Murphy's parting shot at Unite head
Outgoing Scottish Labour leader Jim Murphy has urged UK Labour to distance itself from "the destructive behaviour" of Unite boss Len McCluskey in a parting shot ahead of his promised resignation next month.
The recently ousted East Renfrewshire MP said any UK leader elected with Mr McCluskey's support would carry a political "kiss of death".
Mr McCluskey said he laid the blame for UK Labour's defeat at the general election "very squarely at the feet of Scottish Labour".
Mr Murphy said: "I know over the past few days I have been at the centre of a campaign by the London leadership of Unite the union, and they blame myself or the Scottish Labour Party for the defeat of the UK Labour Party in the general election.
"That is a grotesque insult to the Scottish Labour Party. It's a grotesque insult to our thousands of volunteers from someone who pays occasional fleeting visits to our great country.
"We have to draw the poison out of some of the personalities.
"Sometimes people see it as a badge of honour to have Mr McCluskey's support. I kind of see it as a kiss of death to be supported by that type of politics."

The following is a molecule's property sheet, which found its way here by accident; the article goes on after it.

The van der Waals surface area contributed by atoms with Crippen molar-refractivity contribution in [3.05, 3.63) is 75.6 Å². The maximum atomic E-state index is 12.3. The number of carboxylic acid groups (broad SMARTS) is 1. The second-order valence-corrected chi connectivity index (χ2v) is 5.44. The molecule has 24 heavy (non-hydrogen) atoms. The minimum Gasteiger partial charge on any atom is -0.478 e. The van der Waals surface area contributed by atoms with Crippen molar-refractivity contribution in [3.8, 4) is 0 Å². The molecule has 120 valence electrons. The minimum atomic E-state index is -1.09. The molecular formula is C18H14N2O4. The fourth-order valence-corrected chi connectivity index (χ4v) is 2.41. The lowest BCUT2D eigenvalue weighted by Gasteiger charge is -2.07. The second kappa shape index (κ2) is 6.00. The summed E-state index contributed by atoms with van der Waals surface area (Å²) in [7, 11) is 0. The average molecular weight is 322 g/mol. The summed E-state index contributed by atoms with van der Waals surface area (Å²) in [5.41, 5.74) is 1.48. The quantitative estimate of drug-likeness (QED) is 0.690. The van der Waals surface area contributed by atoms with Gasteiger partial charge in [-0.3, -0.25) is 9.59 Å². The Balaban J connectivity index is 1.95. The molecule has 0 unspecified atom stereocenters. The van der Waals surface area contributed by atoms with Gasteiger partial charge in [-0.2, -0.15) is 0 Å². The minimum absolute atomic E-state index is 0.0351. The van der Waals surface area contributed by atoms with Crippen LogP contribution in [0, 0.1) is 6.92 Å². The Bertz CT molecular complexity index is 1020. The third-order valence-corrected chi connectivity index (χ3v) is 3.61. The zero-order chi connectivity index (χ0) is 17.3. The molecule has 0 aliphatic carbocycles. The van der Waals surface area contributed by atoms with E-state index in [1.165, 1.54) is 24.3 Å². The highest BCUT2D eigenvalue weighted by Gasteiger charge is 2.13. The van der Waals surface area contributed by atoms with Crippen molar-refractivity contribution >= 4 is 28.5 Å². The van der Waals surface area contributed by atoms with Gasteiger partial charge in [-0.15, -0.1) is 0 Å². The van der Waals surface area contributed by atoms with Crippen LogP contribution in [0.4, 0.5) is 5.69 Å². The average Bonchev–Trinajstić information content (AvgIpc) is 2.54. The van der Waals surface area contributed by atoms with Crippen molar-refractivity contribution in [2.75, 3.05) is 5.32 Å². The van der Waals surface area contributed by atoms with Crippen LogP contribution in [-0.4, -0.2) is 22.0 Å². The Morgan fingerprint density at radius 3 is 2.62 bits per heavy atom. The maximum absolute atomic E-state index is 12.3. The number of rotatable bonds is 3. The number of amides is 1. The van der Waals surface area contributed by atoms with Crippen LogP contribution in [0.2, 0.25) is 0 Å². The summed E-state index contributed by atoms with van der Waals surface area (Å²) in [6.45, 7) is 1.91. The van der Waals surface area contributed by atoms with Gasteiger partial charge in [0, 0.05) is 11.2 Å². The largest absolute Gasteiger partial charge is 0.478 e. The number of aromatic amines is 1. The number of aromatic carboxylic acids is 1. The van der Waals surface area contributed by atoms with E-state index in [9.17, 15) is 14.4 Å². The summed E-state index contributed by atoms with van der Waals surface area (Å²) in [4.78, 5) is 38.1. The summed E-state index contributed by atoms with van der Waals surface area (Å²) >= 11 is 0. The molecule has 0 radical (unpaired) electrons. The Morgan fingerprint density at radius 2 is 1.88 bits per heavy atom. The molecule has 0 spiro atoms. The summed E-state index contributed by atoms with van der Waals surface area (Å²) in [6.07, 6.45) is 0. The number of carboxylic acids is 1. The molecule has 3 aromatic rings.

He added: "The Labour Party's problem is not the link with trade unions, or even the relationship with Unite members - far from it.
"It is the destructive behaviour of one high-profile trade unionist.
"One of the things about stepping down is that you can say things in public that so many people in the Labour Party only say in private.
"So whether it is in Scotland or in the contest to come in the UK, we cannot have our leaders selected or deselected by the grudges and grievances of one prominent man.
"The leader of the Scottish Labour Party doesn't serve at the grace of Len McCluskey, and the next leader of the UK Labour Party should not be picked by Len McCluskey.
"The siren voice from behind a big desk in Unite's headquarters in London shouldn't be allowed to instruct what the Scottish Labour Party does.
"Len McCluskey and the Unite leadership in London are the type of people who could back the wrong horse in a one-horse race.
"That is just the way of the world, but it shouldn't be the way of the world in the future and that is a lesson for the entire British Labour party."
Pat Rafferty, leader of Unite in Scotland, said: "Jim has done the decent thing. Scottish Labour needs to recover, re-engage and reform. It can now begin that process."